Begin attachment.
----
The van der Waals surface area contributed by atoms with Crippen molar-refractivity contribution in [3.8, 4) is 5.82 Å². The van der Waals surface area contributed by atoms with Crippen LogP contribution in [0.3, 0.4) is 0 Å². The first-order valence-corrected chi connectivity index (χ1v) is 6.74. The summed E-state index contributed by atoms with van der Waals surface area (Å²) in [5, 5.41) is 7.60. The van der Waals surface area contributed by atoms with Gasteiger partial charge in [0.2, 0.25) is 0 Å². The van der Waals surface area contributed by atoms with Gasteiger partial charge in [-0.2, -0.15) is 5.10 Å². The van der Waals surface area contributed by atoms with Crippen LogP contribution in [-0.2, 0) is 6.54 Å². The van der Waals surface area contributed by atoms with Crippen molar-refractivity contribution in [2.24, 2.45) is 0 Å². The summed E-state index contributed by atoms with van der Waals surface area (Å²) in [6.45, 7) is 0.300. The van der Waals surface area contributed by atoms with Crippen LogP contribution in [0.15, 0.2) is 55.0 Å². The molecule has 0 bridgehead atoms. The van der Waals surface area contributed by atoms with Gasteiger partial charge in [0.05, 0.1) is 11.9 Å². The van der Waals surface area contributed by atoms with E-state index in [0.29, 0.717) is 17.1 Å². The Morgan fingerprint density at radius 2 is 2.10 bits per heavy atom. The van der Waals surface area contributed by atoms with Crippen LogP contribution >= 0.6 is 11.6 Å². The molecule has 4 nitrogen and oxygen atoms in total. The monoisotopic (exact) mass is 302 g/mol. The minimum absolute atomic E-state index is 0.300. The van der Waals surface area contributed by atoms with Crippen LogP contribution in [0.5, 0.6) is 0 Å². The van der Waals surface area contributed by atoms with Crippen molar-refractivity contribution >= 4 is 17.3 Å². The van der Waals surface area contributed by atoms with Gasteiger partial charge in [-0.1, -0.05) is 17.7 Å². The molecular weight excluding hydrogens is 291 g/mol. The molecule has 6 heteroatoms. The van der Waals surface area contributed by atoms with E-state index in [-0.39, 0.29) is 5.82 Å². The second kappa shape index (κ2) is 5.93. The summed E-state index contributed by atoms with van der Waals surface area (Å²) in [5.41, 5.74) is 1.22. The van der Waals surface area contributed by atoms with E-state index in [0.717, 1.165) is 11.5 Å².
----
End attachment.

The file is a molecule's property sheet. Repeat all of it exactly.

The van der Waals surface area contributed by atoms with Crippen molar-refractivity contribution in [3.8, 4) is 5.82 Å². The van der Waals surface area contributed by atoms with Crippen LogP contribution in [0.3, 0.4) is 0 Å². The first-order valence-corrected chi connectivity index (χ1v) is 6.74. The summed E-state index contributed by atoms with van der Waals surface area (Å²) in [5, 5.41) is 7.60. The van der Waals surface area contributed by atoms with Gasteiger partial charge in [0.2, 0.25) is 0 Å². The van der Waals surface area contributed by atoms with Gasteiger partial charge in [-0.2, -0.15) is 5.10 Å². The van der Waals surface area contributed by atoms with Crippen LogP contribution in [-0.2, 0) is 6.54 Å². The van der Waals surface area contributed by atoms with Crippen molar-refractivity contribution in [2.24, 2.45) is 0 Å². The summed E-state index contributed by atoms with van der Waals surface area (Å²) in [6.45, 7) is 0.300. The van der Waals surface area contributed by atoms with Crippen LogP contribution in [0.15, 0.2) is 55.0 Å². The molecule has 0 bridgehead atoms. The van der Waals surface area contributed by atoms with Gasteiger partial charge in [0.05, 0.1) is 11.9 Å². The van der Waals surface area contributed by atoms with E-state index in [0.29, 0.717) is 17.1 Å². The Morgan fingerprint density at radius 2 is 2.10 bits per heavy atom. The van der Waals surface area contributed by atoms with Crippen LogP contribution >= 0.6 is 11.6 Å². The molecule has 4 nitrogen and oxygen atoms in total. The monoisotopic (exact) mass is 302 g/mol. The minimum absolute atomic E-state index is 0.300. The van der Waals surface area contributed by atoms with Crippen LogP contribution in [0.5, 0.6) is 0 Å². The van der Waals surface area contributed by atoms with Crippen molar-refractivity contribution >= 4 is 17.3 Å². The van der Waals surface area contributed by atoms with Gasteiger partial charge in [-0.1, -0.05) is 17.7 Å². The molecular weight excluding hydrogens is 291 g/mol. The molecule has 6 heteroatoms. The van der Waals surface area contributed by atoms with E-state index in [-0.39, 0.29) is 5.82 Å². The second kappa shape index (κ2) is 5.93. The summed E-state index contributed by atoms with van der Waals surface area (Å²) in [5.41, 5.74) is 1.22. The van der Waals surface area contributed by atoms with E-state index in [0.717, 1.165) is 11.5 Å².